How to Use Your HOA’s Political Power

Your HOA has political power: people who unite around a common cause can change local policies. And your neighbors can help you make big changes.

Has your homeowners association faced any of the following?

  • A landslide caused by city property;
  • Unpopular land use restrictions;
  • Intrusive neighborhood development;
  • Vehicles speeding through residential streets; or
  • Abandoned vehicles on association property.

Your local government manages these situations: problems involving public works, land use, traffic, or public nuisances. Government officials (usually your city council) can change policies to benefit or harm your community. Fortunately, all of these officials have one thing in common: you elect them.

The Good News

As an association, you have a great ability to influence local policies and decisions. You are among a group of voters who can potentially decide the political future of your elected officials! They are keenly aware of your power and very likely to respond to 50 or 100 local constituents speaking together, united around a particular issue. Mobile home associations are an excellent example. They have united locally in a number of cities to lobby for adoption of rent control ordinances. They have also mobilized statewide to address related issues of common interest to their members.

Effectively Unleashing the Power

You may have heard the saying: “It is more important to be effective than to be right.” You must take care to communicate effectively with elected officials. If you or your members are written off as ‘gadflies’ or malcontents, you may struggle to regain your group’s credibility.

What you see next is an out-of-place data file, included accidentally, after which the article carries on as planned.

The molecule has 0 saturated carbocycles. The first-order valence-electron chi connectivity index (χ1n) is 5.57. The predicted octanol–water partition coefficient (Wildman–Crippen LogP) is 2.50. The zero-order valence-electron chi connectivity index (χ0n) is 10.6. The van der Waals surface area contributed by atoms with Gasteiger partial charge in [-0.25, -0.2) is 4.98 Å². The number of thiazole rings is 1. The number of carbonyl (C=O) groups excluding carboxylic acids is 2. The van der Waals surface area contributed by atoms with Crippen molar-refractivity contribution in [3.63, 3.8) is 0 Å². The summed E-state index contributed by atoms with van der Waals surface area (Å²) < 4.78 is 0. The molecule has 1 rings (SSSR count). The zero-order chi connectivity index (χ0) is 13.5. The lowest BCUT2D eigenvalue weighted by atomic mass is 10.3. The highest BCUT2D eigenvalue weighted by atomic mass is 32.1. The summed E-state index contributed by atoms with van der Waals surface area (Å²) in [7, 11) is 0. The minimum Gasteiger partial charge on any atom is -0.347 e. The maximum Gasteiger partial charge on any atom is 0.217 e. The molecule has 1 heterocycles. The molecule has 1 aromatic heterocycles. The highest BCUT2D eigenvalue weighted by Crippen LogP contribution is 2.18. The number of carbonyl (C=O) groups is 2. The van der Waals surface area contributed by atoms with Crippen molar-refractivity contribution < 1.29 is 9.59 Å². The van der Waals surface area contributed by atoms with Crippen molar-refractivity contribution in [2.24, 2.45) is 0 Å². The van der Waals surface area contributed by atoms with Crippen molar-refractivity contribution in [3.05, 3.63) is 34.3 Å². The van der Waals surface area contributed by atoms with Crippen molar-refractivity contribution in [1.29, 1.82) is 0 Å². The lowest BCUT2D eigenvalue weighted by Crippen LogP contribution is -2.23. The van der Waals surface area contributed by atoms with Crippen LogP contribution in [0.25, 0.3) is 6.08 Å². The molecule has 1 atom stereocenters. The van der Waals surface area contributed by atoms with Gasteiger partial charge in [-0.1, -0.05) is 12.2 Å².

The information in this article provides an outline, not a road map, of how to unleash your community’s power to influence local policies and decisions. The precise road map you follow will depend on the nature of your issue, the process involved and the predisposition of the staff and city council.

Make Sure Your Issue Is Within the City’s Jurisdiction

Nothing is more embarrassing than appearing before city council, during ‘public comment’ for example, armed to the teeth with petitions, outlines, exhibits and half the neighborhood, only to find your issue is not within the city’s jurisdiction. It happens! Before you start, find out if your problem belongs a school, state, county, special district, or city. Do not assume every local issue is a city issue.

Learn How the Local Agency Conducts Business

The next step is to learn how the local agency conducts business. You’ll need to do the following:

  • Talk to the right person.
  • Get your item on the agenda.
  • Learn which policies and political concerns are connected to your issue.

Talk to the Right Person

The “right person” depends on your issue. Generally speaking, city staff prefers that you bring all issues to them first, not to city council. This may be a good idea because staff may be able to resolve your issue quickly.